2013 was a pivotal year for California’s efforts to confront the increasingly ominous threats from climate change.
The nation’s broadest cap-and-trade program for carbon pollution kicked in, and Governor Jerry Brown joined in two new multi-state pacts aimed at curbing emissions. But seven years after passing its landmark climate law, California’s journey toward attaining its climate goals has just begun.
After years of effort by California policymakers to shrink the state’s carbon footprint, the darnedest thing happened: the economy rebounded from its three-year recession—and so did greenhouse gas emissions.
“Over the past year, for instance, we’ve begun to see that emissions are rising again,” says Stanley Young with the California Air Resources Board. “But the interesting thing is that they are not rising as fast as the California economy is growing.”
Young’s agency is charged with developing rules to meet the state’s legislated mandate to cut carbon emissions back to 1990 levels, by 2020. Young is not deterred by the post-recession set-back.
“We will be able to make our 2020 goals,” he said in an interview. “That is clear.”
What’s not so clear is what happens after that.
“Our best guess is that we are well on our way to meeting the 2020 standard, so the policies that we have in place do seem to be sufficient for that,” says Jeff Greenblatt, an energy scientist at Lawrence Berkeley National Lab. “But looking to 2030 and beyond, we’re gonna have to do more.”
The 80 percent solution
Greenblatt raised some eyebrows in early November when he published projections of what it will take to hit California’s long-term goal, set by executive order during the Schwarzenegger years: an 80 percent cut in emissions by 2050.
As the Air Board’s Young sees it, California is on a roll: “We’re seeing far more electric vehicles on the road, for instance. That’s an important part of the plan.”
But even with the recent impressive growth of plug-in electric cars, it’s early in the game. California just joined with seven other states in a push to get 3.3 million “zero-emission” vehicles on the road by 2025. Depending on what you count, there are 25 to 30 million registered vehicles on the road right now, just in California—and Greenblatt says 80 to 90 percent would have to be zero-emission (electric or otherwise) to get to that 2050 goal, because transportation accounts for the biggest single chunk of California’s carbon footprint.
“These cars are driving around all over the place, so you can’t capture the CO2 from their tailpipes and store it somewhere,” Greenblatt explained in a recent interview. “So it’s very important to be able to shift to a low-carbon energy carrier like electricity or like hydrogen.”
Decarbonizing your electrical outlets
Of course, electric cars are only as clean as the juice that powers them. Regulators say the state is on track to hit another key target for 2020: generating one-third of its electrical power from renewable sources like wind, solar and geothermal. But by Greenblatt’s reckoning, that won’t be enough for the long haul, either.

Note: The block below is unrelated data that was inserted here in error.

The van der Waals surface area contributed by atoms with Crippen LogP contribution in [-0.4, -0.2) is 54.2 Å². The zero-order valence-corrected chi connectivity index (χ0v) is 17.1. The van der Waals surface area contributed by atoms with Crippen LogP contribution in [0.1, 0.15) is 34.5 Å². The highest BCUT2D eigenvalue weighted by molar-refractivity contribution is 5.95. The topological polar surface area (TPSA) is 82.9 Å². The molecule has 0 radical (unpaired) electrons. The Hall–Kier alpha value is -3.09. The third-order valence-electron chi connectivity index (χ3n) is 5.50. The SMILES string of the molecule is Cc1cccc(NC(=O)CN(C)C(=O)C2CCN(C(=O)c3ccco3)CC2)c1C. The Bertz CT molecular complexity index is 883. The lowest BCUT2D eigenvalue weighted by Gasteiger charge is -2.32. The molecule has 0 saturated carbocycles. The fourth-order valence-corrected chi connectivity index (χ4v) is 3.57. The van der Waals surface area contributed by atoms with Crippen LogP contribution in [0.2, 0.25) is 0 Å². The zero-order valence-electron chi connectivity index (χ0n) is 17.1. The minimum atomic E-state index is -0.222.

“We essentially need our electricity system to run without any carbon emissions at all in 2050.”
Yikes. That’s 100 percent carbon-free electricity. But that daunting assertion doesn’t mean all renewable power, which is good because many experts agree that goal may not be possible. Some have calculated that 80 percent renewables may be technically feasible—but not without a major update to the electrical grid.
We may still need to burn some natural gas and capture its carbon emissions, so they don’t get into the air.
Since the shutdown of Southern California Edison’s San Onofre nuclear power plant near San Diego, utilities have used natural gas to replace the carbon-free nuclear power lost from the grid. That set off alarms with environmental groups, who took to the streets in San Francisco this month, demanding that state regulators require renewable replacement power.
An optimist in spite of the numbers
“I guess I would say, I’m an optimist but I don’t think this is gonna happen without a lot of trial and challenge, says Greenblatt, who expressed concern that his report was misconstrued in news accounts when it came out in November. He says it’s not that we can’t get to the 2050 goals. It’s that we won’t get there unless we step up our game—even beyond the aggressive policies the state has put in place.
That’s why this year, the Air Board rolled out a revised playbook that includes some new initiatives and suggested the state adopt new 2030 goals, moving the target a little closer.
“We need a midpoint,” says the Air Board’s Young. “2050 is too far off to really grasp. From a broad policy perspective, we can take a look at where we need to be. But in terms of the programmatic elements, that’s a harder crystal ball.”
Already, the idea of a “midterm” target is raising hackles. Some say the state’s landmark climate law has no authority after 2020. So we might need a whole new law to keep things rolling. And even the state’s pioneering cap-and-trade program remains under legal assault from industry.
“But I refuse to give up,” says Greenblatt, who says he’s had to reassure his nine-year-old daughter that he’s working on the problem as hard as he can. “I want to live to see 2050 happen and to say we actually did this.”